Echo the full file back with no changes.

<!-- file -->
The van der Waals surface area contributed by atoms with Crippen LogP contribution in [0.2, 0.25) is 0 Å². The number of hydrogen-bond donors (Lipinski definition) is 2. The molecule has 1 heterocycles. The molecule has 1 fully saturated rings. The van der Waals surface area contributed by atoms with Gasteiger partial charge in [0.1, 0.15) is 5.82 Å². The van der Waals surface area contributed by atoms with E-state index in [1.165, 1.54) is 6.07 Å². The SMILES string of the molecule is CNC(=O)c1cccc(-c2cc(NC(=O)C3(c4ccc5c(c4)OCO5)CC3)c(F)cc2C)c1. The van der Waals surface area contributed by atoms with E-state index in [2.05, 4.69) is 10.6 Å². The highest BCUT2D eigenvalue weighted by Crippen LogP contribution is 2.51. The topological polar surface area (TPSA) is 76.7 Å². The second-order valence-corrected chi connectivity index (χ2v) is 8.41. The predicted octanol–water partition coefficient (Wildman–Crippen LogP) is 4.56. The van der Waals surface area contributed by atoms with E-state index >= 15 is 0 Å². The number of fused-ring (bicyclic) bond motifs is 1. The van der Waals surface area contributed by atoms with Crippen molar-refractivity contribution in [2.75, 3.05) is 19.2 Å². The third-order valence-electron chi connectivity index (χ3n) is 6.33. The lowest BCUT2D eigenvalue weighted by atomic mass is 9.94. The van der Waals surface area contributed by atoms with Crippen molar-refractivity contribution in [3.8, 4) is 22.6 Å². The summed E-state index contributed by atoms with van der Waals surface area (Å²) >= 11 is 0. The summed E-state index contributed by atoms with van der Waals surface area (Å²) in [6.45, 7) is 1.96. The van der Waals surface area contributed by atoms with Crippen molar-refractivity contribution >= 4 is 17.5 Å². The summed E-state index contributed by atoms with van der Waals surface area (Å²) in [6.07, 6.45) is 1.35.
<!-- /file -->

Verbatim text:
The van der Waals surface area contributed by atoms with Crippen LogP contribution in [0.2, 0.25) is 0 Å². The number of hydrogen-bond donors (Lipinski definition) is 2. The molecule has 1 heterocycles. The molecule has 1 fully saturated rings. The van der Waals surface area contributed by atoms with Gasteiger partial charge in [0.1, 0.15) is 5.82 Å². The van der Waals surface area contributed by atoms with E-state index in [1.165, 1.54) is 6.07 Å². The SMILES string of the molecule is CNC(=O)c1cccc(-c2cc(NC(=O)C3(c4ccc5c(c4)OCO5)CC3)c(F)cc2C)c1. The van der Waals surface area contributed by atoms with E-state index in [2.05, 4.69) is 10.6 Å². The highest BCUT2D eigenvalue weighted by Crippen LogP contribution is 2.51. The topological polar surface area (TPSA) is 76.7 Å². The second-order valence-corrected chi connectivity index (χ2v) is 8.41. The predicted octanol–water partition coefficient (Wildman–Crippen LogP) is 4.56. The van der Waals surface area contributed by atoms with E-state index >= 15 is 0 Å². The number of fused-ring (bicyclic) bond motifs is 1. The van der Waals surface area contributed by atoms with Crippen molar-refractivity contribution in [2.75, 3.05) is 19.2 Å². The third-order valence-electron chi connectivity index (χ3n) is 6.33. The lowest BCUT2D eigenvalue weighted by atomic mass is 9.94. The van der Waals surface area contributed by atoms with Crippen molar-refractivity contribution in [3.8, 4) is 22.6 Å². The summed E-state index contributed by atoms with van der Waals surface area (Å²) >= 11 is 0. The summed E-state index contributed by atoms with van der Waals surface area (Å²) in [6.45, 7) is 1.96. The van der Waals surface area contributed by atoms with Crippen molar-refractivity contribution >= 4 is 17.5 Å². The summed E-state index contributed by atoms with van der Waals surface area (Å²) in [6.07, 6.45) is 1.35.